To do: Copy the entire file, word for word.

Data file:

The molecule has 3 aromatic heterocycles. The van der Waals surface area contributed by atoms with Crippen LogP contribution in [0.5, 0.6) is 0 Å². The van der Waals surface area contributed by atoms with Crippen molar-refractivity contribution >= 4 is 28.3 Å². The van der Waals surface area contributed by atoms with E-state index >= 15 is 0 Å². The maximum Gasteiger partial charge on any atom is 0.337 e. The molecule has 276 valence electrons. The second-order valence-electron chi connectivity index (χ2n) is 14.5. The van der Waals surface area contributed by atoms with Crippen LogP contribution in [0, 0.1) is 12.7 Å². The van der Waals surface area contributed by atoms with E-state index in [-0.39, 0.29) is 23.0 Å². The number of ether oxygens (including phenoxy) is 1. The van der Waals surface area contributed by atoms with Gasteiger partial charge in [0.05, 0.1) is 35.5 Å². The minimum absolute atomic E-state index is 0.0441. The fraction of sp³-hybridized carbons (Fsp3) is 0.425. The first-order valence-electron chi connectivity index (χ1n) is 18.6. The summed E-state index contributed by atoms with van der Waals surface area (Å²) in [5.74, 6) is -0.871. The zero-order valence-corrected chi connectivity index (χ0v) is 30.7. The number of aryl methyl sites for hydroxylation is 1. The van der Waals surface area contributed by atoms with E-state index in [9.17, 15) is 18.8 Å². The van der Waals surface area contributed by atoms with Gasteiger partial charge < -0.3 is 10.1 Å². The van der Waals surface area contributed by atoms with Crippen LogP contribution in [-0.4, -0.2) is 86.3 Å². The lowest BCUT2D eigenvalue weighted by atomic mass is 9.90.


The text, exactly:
The molecule has 3 aromatic heterocycles. The van der Waals surface area contributed by atoms with Crippen LogP contribution in [0.5, 0.6) is 0 Å². The van der Waals surface area contributed by atoms with Crippen molar-refractivity contribution >= 4 is 28.3 Å². The van der Waals surface area contributed by atoms with E-state index >= 15 is 0 Å². The maximum Gasteiger partial charge on any atom is 0.337 e. The molecule has 276 valence electrons. The second-order valence-electron chi connectivity index (χ2n) is 14.5. The van der Waals surface area contributed by atoms with Crippen LogP contribution in [0, 0.1) is 12.7 Å². The van der Waals surface area contributed by atoms with E-state index in [-0.39, 0.29) is 23.0 Å². The number of ether oxygens (including phenoxy) is 1. The van der Waals surface area contributed by atoms with Gasteiger partial charge in [0.05, 0.1) is 35.5 Å². The minimum absolute atomic E-state index is 0.0441. The fraction of sp³-hybridized carbons (Fsp3) is 0.425. The first-order valence-electron chi connectivity index (χ1n) is 18.6. The summed E-state index contributed by atoms with van der Waals surface area (Å²) in [5.74, 6) is -0.871. The zero-order valence-corrected chi connectivity index (χ0v) is 30.7. The number of aryl methyl sites for hydroxylation is 1. The van der Waals surface area contributed by atoms with E-state index in [9.17, 15) is 18.8 Å². The van der Waals surface area contributed by atoms with Gasteiger partial charge < -0.3 is 10.1 Å². The van der Waals surface area contributed by atoms with Crippen LogP contribution in [-0.4, -0.2) is 86.3 Å². The lowest BCUT2D eigenvalue weighted by atomic mass is 9.90.